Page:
"We know they're going to come out and make adjustments. Everything we did (Sunday) has got to be that much more in Game 2 in order for us to move on."


    Research Notes

    With the Heat on the brink of falling behind 2-0.... LeBron James hasn't faced a 2-0 series deficit as a member of the Heat, but he did on 4 occasions with the Cavaliers, rebounding to win the series once.
    Sunday's offensive outburst against the Heat marked the 3rd time that the Pacers have had 6 players in double figures under Frank Vogel in the playoffs. Each time it was in Game 1 of that particular series. Indiana had a combined total of 7 players in double figures in the two Game 2s following those Game 1 performances.
    If the Heat choose to get Chris Andersen and Chris Bosh on the court together for more size, it's a combination that has worked in the past against the Pacers. Over the last 2 seasons, including playoffs, the Heat have outscored the Pacers by 25 points in 80 minutes with the duo on the court together, while getting outscored by 9 points with 1 or both of them off the court.
    Paul George went 1 of 11 in the 1st half Tuesday against the Heat. That's tied for George's worst shooting performance in a half (minimum 10 FGA). He's gone 1 of 11 twice before, most recently on Feb. 7 against the Trail Blazers.
    The Heat have not lost the first two games of a playoff series since 2010. Their streak of 14 consecutive playoff series without falling behind 2-0 is the fourth-longest for any team in a best-of-7 series in postseason history (ELIAS).
    LeBron James and Dwyane Wade combined to shoot 9-of-12 in the fourth quarter, scoring 22 points, two more than Pacers had as a team. - James had 24 touches in the fourth quarter of Game 2 after averaging 13 touches in the first three quarters of the game. James scored or assisted on 17 of the Heat's 25 fourth-quarter points. The 24 touches were tied for his most in a fourth quarter this postseason. - Wade was 5-of-5 from the field in the fourth quarter of his field goal attempts in the fourth quarter, with four of those attempts coming inside the paint. Only four of Wade's 11 attempts in the first three quarter were inside the paint. - James and Wade combined to go 5-of-7 with 12 points in clutch time (last 5 minutes, score within five). The Pacers shot 0-of-3 in clutch time as a team Tuesday with no points.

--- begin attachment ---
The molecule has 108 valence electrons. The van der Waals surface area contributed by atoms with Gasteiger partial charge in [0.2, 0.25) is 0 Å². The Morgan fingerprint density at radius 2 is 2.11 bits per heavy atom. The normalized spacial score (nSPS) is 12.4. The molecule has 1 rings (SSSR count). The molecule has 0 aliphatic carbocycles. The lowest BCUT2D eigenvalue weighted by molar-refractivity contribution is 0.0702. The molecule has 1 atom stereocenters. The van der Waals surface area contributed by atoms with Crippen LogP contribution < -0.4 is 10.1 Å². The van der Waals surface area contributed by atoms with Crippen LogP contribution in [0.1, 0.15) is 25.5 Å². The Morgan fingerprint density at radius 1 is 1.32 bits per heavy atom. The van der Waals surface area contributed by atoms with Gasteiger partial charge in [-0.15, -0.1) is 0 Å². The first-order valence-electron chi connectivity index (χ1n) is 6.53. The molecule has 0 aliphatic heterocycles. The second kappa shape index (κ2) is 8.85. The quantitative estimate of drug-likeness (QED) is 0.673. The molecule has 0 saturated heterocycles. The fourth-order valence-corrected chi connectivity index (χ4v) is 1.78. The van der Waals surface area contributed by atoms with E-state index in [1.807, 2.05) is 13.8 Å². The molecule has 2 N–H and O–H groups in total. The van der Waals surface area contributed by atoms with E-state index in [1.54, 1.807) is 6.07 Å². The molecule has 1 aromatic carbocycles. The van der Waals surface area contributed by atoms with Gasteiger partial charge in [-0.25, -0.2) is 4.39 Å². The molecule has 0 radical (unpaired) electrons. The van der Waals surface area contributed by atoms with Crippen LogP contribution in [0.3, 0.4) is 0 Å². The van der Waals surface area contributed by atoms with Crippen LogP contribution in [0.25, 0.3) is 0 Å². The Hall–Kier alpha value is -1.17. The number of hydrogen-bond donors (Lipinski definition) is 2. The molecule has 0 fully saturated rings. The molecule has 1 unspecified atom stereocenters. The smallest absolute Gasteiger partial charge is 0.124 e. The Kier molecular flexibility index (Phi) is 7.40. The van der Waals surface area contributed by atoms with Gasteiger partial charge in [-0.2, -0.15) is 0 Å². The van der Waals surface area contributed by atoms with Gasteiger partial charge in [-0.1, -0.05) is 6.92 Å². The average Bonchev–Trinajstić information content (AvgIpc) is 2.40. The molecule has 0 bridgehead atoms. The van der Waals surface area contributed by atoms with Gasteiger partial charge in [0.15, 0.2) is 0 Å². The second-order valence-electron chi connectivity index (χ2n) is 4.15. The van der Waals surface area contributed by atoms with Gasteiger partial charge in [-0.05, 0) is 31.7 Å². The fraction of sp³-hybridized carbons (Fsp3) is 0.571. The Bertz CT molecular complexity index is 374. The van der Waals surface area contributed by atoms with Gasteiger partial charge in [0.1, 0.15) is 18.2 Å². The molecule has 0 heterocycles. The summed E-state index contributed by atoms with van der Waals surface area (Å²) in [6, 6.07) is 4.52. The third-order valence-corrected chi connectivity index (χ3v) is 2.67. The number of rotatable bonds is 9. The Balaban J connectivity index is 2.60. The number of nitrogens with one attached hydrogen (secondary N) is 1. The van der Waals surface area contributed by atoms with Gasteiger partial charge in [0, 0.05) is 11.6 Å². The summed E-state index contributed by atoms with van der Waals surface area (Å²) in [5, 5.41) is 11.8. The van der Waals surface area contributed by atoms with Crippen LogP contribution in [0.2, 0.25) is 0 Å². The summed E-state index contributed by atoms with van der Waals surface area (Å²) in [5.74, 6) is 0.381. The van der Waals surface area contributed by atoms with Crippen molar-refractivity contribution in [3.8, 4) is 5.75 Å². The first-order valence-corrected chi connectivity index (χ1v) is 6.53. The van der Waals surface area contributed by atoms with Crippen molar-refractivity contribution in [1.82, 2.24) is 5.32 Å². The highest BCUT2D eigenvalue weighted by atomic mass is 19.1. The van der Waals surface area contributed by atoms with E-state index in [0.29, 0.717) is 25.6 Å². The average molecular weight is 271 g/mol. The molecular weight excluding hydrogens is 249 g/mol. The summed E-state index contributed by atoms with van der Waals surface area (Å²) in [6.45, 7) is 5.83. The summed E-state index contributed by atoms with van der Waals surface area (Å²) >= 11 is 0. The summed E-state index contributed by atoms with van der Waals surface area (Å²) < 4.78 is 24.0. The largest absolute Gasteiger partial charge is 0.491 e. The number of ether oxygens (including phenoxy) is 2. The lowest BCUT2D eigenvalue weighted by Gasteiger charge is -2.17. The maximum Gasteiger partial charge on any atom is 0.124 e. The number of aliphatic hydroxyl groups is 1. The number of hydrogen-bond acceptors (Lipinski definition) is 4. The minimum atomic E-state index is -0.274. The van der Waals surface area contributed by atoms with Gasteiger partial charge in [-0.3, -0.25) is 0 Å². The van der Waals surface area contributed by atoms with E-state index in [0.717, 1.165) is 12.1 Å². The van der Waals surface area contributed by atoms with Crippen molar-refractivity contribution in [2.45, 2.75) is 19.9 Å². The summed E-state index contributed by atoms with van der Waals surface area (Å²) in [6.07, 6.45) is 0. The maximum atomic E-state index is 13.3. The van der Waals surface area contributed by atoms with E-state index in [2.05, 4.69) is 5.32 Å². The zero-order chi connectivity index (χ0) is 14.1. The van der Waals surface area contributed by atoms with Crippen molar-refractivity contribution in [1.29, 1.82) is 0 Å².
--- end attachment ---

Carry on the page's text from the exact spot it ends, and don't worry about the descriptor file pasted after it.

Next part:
The Heat were much more sound against the Pacers' pick-and-roll offense in Game 2 compared to Game 1. They forced twice as many turnovers on Indy's pick-and-roll in Game 2 than in the series opener.
    With Lance Stephenson fined $5,000 by NBA for flopping, it is worth noting that he was 1 of 6 players cited TWICE for flopping during the regular season, joining Corey Brewer, Mario Chalmers, James Harden, Brandon Jennings and P.J. Tucker. That was tied for the most in the NBA this season. He received one warning and one fine.
    The Heat were able to convert on drives in the second half Tuesday, finishing when the driver kept the ball (4-6 FG) and making open shots when the driver passed it (5-6 FG). In the first six quarters of the series, the Heat struggled to finish their drives, making 8-of-25 attempts on such plays. LeBron James helped key the turnaround for the Heat. James looked to pass off his drives in the second half, picking up four assists on his five drives. James had passed on one of his drives in the series entering the second half.
    The Heat drove to the basket 10 times in the first quarter after doing so 21 times in all of Game 1. However, the Heat shot 2 of 7 on their first quarter drives.
    In addition to slowing the pick-and-roll, the Heat got big contributions from Chris Andersen on the defensive end of the floor. They outscored the Pacers by 25 points in 29 minutes with Andersen on the court, holding the Pacers to 29.3% from the floor, including 3-of-12 on shots attempted inside 5 feet.
    LeBron James had at least 22 points, 7 rebounds and 6 assists in a playoff game for the 23rd time in the last four postseasons on Tuesday. Since James arrived in Miami, that's 12 more such games than the next closest player, Russell Westbrook.